DEAR BOB: My parents are avid readers of your articles and have become quite the experts on reverse mortgages for senior citizens. But they live in a small town that has one bank, owned and run by an “old geezer” who has been there for 100 years. At least he seems that old. I know he charges high interest rates but he is so charming that most of the “locals” don’t bother to go to the nearest city about 50 miles away to compare loan terms. Where is the best place for my parents to get a reverse mortgage? Are reverse mortgages available at small-town banks? –Marsha W.

DEAR MARSHA: Yes, reverse mortgages are available everywhere, even in small towns. However, there are minimum property standards.

Purchase Bob Bruss reports online.

Perhaps you remember the angry West Virginia homeowner whose reverse-mortgage application was rejected because her only drinking water source is a cistern (for some reason she didn’t want to drill a well). Frankly, I don’t blame the reverse-mortgage lender for rejecting that loan.

Your parents will discover most banks do not originate reverse mortgages for senior citizens. But a major exception is Wells Fargo Bank.

The easiest place to find reputable reverse-mortgage lenders for your parents in their area is at They should consider the FHA (HECM), Fannie Mae and Financial Freedom Plan reverse mortgages.

More details are in my special report, “The Whole Truth About Reverse Mortgages for Senior Citizen Homeowners,” available for $5 from Robert Bruss, 251 Park Road, Burlingame, CA 94010 or by credit card at 1-800-736-1736 or instant delivery at


DEAR BOB: I recently remarried. My new wife and I each own our own homes. We are going to move into her home when I retire next summer. My adult son recently moved back in with us and is now re-enrolled in a local college. Rather than sell my home, I am considering renting it to my son. Knowing his financial limitations, I would be willing to rent to him at a bargain low rent. But my wife thinks that is somehow unethical or illegal. I don’t see it that way. However, I’ve never been a landlord. Is there anything wrong with renting my house to my son at a low rent? –John C.

DEAR JOHN: No. You can charge your son any rent you wish. There is nothing unethical or illegal about charging him a low rent or even no rent.

However, after you and your wife move out, you might suggest he rent out one or two of the bedrooms to his college pals to increase his income. Many parents do that to teach their college kids the responsibilities of being a landlord.

Also, then you could charge him a higher rent if he has sufficient rental income — just a suggestion.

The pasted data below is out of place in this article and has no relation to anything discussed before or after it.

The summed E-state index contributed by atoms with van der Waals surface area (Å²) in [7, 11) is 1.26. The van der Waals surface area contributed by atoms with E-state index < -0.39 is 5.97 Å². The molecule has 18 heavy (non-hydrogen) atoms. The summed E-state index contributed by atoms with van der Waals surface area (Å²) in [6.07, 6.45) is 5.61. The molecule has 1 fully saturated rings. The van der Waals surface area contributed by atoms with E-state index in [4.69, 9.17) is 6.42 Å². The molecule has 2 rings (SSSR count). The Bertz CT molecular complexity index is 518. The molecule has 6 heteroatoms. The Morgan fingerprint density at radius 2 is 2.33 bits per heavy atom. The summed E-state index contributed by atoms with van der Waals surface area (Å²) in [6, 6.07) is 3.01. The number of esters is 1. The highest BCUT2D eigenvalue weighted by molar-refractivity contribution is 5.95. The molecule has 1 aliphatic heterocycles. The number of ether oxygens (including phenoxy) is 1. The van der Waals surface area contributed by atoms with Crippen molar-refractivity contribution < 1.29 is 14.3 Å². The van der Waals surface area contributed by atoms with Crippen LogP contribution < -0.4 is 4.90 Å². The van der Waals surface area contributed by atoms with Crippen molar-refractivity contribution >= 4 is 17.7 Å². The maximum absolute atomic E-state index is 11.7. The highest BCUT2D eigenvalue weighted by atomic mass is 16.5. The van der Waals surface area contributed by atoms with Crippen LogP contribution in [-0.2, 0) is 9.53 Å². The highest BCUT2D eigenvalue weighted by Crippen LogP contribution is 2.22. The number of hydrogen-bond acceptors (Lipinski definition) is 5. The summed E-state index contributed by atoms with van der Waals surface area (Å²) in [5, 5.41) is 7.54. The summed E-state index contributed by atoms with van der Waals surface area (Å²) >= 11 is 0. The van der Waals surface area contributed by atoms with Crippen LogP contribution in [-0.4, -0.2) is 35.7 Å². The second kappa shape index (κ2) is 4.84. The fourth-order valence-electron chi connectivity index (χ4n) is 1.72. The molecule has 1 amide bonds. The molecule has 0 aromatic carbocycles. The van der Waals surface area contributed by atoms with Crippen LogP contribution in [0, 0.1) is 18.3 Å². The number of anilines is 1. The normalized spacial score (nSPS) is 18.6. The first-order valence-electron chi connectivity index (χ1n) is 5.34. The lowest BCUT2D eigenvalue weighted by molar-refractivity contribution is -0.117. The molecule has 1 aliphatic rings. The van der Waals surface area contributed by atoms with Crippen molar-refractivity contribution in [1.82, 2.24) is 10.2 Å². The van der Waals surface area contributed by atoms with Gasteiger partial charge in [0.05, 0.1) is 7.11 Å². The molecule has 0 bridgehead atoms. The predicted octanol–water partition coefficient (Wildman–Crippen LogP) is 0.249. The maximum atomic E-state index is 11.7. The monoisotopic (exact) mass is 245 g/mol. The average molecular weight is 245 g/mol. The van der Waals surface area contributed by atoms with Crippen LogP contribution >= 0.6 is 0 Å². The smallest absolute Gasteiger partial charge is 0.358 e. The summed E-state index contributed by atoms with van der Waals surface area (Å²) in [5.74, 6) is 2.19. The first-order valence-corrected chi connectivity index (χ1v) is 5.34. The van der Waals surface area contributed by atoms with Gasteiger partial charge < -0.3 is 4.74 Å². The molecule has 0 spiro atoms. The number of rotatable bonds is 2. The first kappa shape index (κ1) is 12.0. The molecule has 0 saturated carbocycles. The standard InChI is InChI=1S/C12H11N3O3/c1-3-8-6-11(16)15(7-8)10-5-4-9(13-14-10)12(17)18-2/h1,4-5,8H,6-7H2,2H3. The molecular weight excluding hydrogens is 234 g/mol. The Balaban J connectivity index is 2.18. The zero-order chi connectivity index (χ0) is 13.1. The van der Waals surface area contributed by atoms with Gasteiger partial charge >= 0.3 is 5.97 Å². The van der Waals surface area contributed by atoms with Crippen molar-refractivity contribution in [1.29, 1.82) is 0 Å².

You must report rent received on Schedule E of your income tax returns. This is also where you deduct applicable expenses such as mortgage interest, property taxes, insurance and repairs.

But the IRS does not allow you to deduct additional expenses exceeding the rent, thus creating a tax loss, if you charge a below-market rent to a relative. That means you probably won’t be able to claim a depreciation deduction. For exact details, please consult your tax adviser.


DEAR BOB: Please give us guidelines to inform our rental-house tenants we plan to sell their rental house. We are prepared to offer them an incentive to stay in the house until it is sold, such as a rent-back after the house is sold. What do you suggest? –Kathleen and Chuck N.

DEAR KATHLEEN AND CHUCK: Most experienced real estate agents will tell you it is much more difficult to sell a house with tenants than to sell a vacant house.

If you offer the tenants a rent-back after the sale closes, you further hurt your chances of selling because most buyers want to move in immediately and they don’t want to deal with tenants.

Presuming your tenants have a month-to-month rental agreement, I suggest you give your tenants a 60-day notice to move. After they are out, then you can paint and clean the house to get it into first-class condition to sell.

The new Robert Bruss special report, “The 20 Essential Questions Smart Home Buyers Must Ask to Avoid Overpaying in a Buyer’s Market,” is now available for $5 from Robert Bruss, 251 Park Road, Burlingame, CA 94010 or by credit card at 1-800-736-1736 or instant delivery at Questions for this column are welcome at either address.

(For more information on Bob Bruss publications, visit his
Real Estate Center

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